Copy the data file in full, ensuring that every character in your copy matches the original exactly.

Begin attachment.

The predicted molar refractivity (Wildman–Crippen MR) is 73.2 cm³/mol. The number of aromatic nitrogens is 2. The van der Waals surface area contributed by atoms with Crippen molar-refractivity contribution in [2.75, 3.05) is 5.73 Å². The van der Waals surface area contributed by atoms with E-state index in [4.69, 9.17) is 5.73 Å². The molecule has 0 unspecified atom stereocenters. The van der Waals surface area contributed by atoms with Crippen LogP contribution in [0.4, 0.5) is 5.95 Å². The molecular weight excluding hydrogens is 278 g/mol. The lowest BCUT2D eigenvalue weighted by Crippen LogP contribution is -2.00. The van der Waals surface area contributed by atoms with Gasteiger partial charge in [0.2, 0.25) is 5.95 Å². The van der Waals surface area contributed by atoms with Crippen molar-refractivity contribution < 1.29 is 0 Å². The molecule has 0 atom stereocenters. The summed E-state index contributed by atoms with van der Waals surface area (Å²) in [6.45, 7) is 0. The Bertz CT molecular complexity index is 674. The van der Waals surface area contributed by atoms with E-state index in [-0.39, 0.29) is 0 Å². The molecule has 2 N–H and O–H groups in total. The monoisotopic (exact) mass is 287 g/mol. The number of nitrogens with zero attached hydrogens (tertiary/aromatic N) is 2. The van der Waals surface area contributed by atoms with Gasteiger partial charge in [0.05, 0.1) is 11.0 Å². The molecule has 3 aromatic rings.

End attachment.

The predicted molar refractivity (Wildman–Crippen MR) is 73.2 cm³/mol. The number of aromatic nitrogens is 2. The van der Waals surface area contributed by atoms with Crippen molar-refractivity contribution in [2.75, 3.05) is 5.73 Å². The van der Waals surface area contributed by atoms with E-state index in [4.69, 9.17) is 5.73 Å². The molecule has 0 unspecified atom stereocenters. The van der Waals surface area contributed by atoms with Crippen LogP contribution in [0.4, 0.5) is 5.95 Å². The molecular weight excluding hydrogens is 278 g/mol. The lowest BCUT2D eigenvalue weighted by Crippen LogP contribution is -2.00. The van der Waals surface area contributed by atoms with Gasteiger partial charge in [0.2, 0.25) is 5.95 Å². The van der Waals surface area contributed by atoms with Crippen molar-refractivity contribution < 1.29 is 0 Å². The molecule has 0 atom stereocenters. The summed E-state index contributed by atoms with van der Waals surface area (Å²) in [6.45, 7) is 0. The Bertz CT molecular complexity index is 674. The van der Waals surface area contributed by atoms with E-state index in [-0.39, 0.29) is 0 Å². The molecule has 2 N–H and O–H groups in total. The monoisotopic (exact) mass is 287 g/mol. The number of nitrogens with zero attached hydrogens (tertiary/aromatic N) is 2. The van der Waals surface area contributed by atoms with Gasteiger partial charge in [0.05, 0.1) is 11.0 Å². The molecule has 3 aromatic rings.